Pope Francis sparked renewed conversations this week by re-iterating his call to address the “structural causes” of poverty and inequality in the world.
He told the World Meeting of Popular Movements, a gathering convened by the Vatican, that the effort to fight poverty “must be done with courage, but also with intelligence; with tenacity, but without fanaticism; with passion, but without violence." He pointed the assembled activists to the message contained in Matthew 25 – the Last Judgment - "whatever you did for one of these least brothers of mine, you did for me."
The Pope reiterated many of the themes he first explored in his Apostolic Exhortation, Evangelii Gaudium (Joy of the Gospel): "I've said and I repeat: a home for every family.” “Every worker, whether or not part of a formal system of salaried work, has the right to a decent wage, social security and a pension plan." And that every neighborhood should have "adequate infrastructure."
His speech is only officially available in Italian and Spanish but you can view a full report on the Catholic News Service – Pope urges activists to struggle against ‘structural causes of poverty.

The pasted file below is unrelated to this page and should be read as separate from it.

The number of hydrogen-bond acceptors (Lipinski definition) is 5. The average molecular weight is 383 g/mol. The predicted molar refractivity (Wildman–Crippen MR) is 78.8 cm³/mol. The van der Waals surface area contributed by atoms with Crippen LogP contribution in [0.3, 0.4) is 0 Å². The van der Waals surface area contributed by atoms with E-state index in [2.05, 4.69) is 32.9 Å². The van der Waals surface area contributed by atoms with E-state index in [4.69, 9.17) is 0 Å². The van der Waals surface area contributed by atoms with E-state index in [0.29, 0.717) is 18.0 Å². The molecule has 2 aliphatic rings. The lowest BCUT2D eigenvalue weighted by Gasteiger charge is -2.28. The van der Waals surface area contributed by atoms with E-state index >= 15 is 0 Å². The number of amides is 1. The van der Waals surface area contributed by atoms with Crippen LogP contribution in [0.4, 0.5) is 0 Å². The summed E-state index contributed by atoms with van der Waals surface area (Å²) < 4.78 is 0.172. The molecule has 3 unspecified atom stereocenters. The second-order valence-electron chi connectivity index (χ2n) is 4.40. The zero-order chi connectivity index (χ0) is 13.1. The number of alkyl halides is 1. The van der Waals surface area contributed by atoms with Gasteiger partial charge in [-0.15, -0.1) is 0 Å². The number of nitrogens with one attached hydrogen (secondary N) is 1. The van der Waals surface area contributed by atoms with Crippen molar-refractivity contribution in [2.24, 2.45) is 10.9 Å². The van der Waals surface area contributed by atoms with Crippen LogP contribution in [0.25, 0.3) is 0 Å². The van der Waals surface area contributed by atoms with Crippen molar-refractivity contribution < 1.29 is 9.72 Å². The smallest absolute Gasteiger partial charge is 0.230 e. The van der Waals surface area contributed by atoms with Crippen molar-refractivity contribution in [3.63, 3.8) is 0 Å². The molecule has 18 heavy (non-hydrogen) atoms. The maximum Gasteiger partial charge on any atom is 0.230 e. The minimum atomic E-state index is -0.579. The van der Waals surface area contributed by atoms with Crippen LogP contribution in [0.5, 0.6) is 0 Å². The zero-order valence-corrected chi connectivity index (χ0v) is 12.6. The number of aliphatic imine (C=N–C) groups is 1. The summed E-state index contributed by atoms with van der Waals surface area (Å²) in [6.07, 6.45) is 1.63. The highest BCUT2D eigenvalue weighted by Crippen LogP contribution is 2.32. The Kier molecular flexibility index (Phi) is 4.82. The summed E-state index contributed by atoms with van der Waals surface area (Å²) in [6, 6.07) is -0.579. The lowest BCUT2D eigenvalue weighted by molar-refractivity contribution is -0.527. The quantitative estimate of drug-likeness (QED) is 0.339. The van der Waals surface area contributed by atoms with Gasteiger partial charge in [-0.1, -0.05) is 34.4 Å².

Reaction around the world to the Pope’s repeated calls to address poverty in a meaningful way has been fierce – with many welcoming his reading of the “sign of the times” and others challenging his view of the world economic system. But the Pontiff’s challenge is clear, says Bishop Robert McElroy, auxiliary of the Archdiocese of San Francisco:
“The cry of the poor captured in “The Joy of the Gospel” is a challenge to the “individualistic, indifferent and self-centered mentality” so prevalent in the cultures of the world; it is a call to confront the evil of economic exclusion and begin a process of structural reform that will lead to inclusion rather than marginalization,” he writes inAmerica magazine.
As the discussion moves forward, however, Bishop McElroy stresses that we must first examine our basic assumptions in a number of areas:
“[T]he pope’s writings on inequality and economic justice point to the fallacies inherent in a series of major cultural assumptions that are deeply embedded in American society. These assumptions touch upon the meaning and significance of economic inequality itself, the moral standing of free markets and the relationship between economic activity and membership in society.
To read about those assumptions and Bishop McElroy’s challenge to them, read his America article here.